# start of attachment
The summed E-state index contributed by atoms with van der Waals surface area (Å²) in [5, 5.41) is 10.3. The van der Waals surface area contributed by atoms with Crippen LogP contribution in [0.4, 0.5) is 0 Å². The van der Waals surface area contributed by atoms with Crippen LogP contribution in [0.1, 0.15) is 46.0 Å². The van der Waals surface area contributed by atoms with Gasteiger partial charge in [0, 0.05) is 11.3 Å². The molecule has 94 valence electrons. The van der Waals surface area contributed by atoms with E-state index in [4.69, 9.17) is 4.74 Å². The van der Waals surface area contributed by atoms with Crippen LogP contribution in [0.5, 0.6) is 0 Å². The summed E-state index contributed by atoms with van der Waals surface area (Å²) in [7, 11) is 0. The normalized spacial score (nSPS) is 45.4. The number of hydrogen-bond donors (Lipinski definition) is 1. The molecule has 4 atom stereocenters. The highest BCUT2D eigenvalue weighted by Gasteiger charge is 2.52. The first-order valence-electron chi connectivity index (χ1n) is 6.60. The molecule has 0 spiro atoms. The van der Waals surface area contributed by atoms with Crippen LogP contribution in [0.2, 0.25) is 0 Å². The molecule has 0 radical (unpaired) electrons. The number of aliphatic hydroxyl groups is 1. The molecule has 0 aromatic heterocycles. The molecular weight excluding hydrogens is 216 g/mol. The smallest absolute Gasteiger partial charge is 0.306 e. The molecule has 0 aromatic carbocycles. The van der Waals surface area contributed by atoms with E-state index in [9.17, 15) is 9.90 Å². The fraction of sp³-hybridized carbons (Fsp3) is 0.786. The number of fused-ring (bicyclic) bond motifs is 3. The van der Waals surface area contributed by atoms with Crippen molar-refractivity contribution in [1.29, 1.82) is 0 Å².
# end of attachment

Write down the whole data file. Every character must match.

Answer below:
The summed E-state index contributed by atoms with van der Waals surface area (Å²) in [5, 5.41) is 10.3. The van der Waals surface area contributed by atoms with Crippen LogP contribution in [0.4, 0.5) is 0 Å². The van der Waals surface area contributed by atoms with Crippen LogP contribution in [0.1, 0.15) is 46.0 Å². The van der Waals surface area contributed by atoms with Gasteiger partial charge in [0, 0.05) is 11.3 Å². The molecule has 94 valence electrons. The van der Waals surface area contributed by atoms with E-state index in [4.69, 9.17) is 4.74 Å². The van der Waals surface area contributed by atoms with Crippen LogP contribution in [0.5, 0.6) is 0 Å². The summed E-state index contributed by atoms with van der Waals surface area (Å²) in [7, 11) is 0. The normalized spacial score (nSPS) is 45.4. The number of hydrogen-bond donors (Lipinski definition) is 1. The molecule has 4 atom stereocenters. The highest BCUT2D eigenvalue weighted by Gasteiger charge is 2.52. The first-order valence-electron chi connectivity index (χ1n) is 6.60. The molecule has 0 spiro atoms. The van der Waals surface area contributed by atoms with Crippen LogP contribution in [0.2, 0.25) is 0 Å². The molecule has 0 radical (unpaired) electrons. The number of aliphatic hydroxyl groups is 1. The molecule has 0 aromatic heterocycles. The molecular weight excluding hydrogens is 216 g/mol. The smallest absolute Gasteiger partial charge is 0.306 e. The molecule has 0 aromatic carbocycles. The van der Waals surface area contributed by atoms with E-state index in [9.17, 15) is 9.90 Å². The fraction of sp³-hybridized carbons (Fsp3) is 0.786. The number of fused-ring (bicyclic) bond motifs is 3. The van der Waals surface area contributed by atoms with Crippen molar-refractivity contribution in [1.29, 1.82) is 0 Å².